Sexism In The Handmaids Tale

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Eventually, the eroding of identities and sense of agency eliminates the ideological resistance needed for a genuine uprising. Duncombe continues that the creation of a “’false consciousness’” occurs when an oppressed group is indoctrinated with a belief in the justice and uprightness of a system that oppresses them (2107). In fact, this same “false consciousness” seems to apply to Aunt Lydia herself, as she shares misogynistic values. She does not seem to consciously acknowledge her own oppression, such as forced illiteracy, within the republic she so vehemently promotes. So, while she is undeniably complicit in the continuation of the status quo, she also remains a victim of the dangerous doctrines of a misogynistic government. Aunt Lydia…show more content…
The female characters internalize the hatred and degradation, resulting in the loss of dignity and self-respect. This internalized sexism morphs into harmful action. This action prevents the end of the oppression because oppression is no longer coming from only the external world and groups but from within. The danger of internalized hatred is that no resistance or revolution can bring the suffering to an end without an internal reformation. As long as internalized sexism remains unaddressed and unhealed, mistrust and “horizontal oppression” will continue (Szymankski 103). Internalized sexism “[reinforces the] web of insecurities and rigidities” between women (Pheterson 159). Relationships between women in The Handmaid’s Tale reflect this. The acrimony between Offred and Serena Joy or Aunt Lydia and the novice handmaids both reveal the same truth; the female characters in The Handmaid’s Tale antagonize one another because of the toxic situation in which they must live. In their attempt to survive, they become complicit in the society that restricts women. Internalized oppression of women in a society dominated entirely by men degrades female self-respect and “[continues women’s] external oppression” (Dillon 53). This internalized oppression in turn produces further complicity and the inability to form an organized…show more content…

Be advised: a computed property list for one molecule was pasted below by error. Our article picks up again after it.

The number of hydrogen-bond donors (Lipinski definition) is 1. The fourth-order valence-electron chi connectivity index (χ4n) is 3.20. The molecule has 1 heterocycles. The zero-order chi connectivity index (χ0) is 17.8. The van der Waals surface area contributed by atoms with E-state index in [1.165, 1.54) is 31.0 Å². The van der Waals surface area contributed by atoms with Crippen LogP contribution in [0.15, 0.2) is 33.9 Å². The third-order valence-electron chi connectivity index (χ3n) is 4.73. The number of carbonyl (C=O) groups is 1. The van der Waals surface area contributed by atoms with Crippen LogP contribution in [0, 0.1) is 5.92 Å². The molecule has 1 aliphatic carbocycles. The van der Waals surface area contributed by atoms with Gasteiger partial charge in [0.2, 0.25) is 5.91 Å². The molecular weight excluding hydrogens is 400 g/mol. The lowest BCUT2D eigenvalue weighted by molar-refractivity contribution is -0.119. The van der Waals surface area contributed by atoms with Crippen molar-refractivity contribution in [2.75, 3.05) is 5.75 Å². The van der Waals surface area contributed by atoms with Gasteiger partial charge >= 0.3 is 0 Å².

Unlike most female characters in The Handmaid’s Tale, Moira, an avid feminist, is not apathetic. When the United States still exists, Moira and Offred’s mother protested the sexism of the United States. Moira encouraged society to fight against the oppression of women in everyday life from microaggressions to hate crimes. Offred, however, did not feel that these interactions were a problem that she must address as individual. Instead, she felt that Moira and her mother are overreacting to the problems in society and that they should be handled on an individual level. Stillman goes so far as to characterize Offred as “unwilling” and “unconcerned with women as a group”
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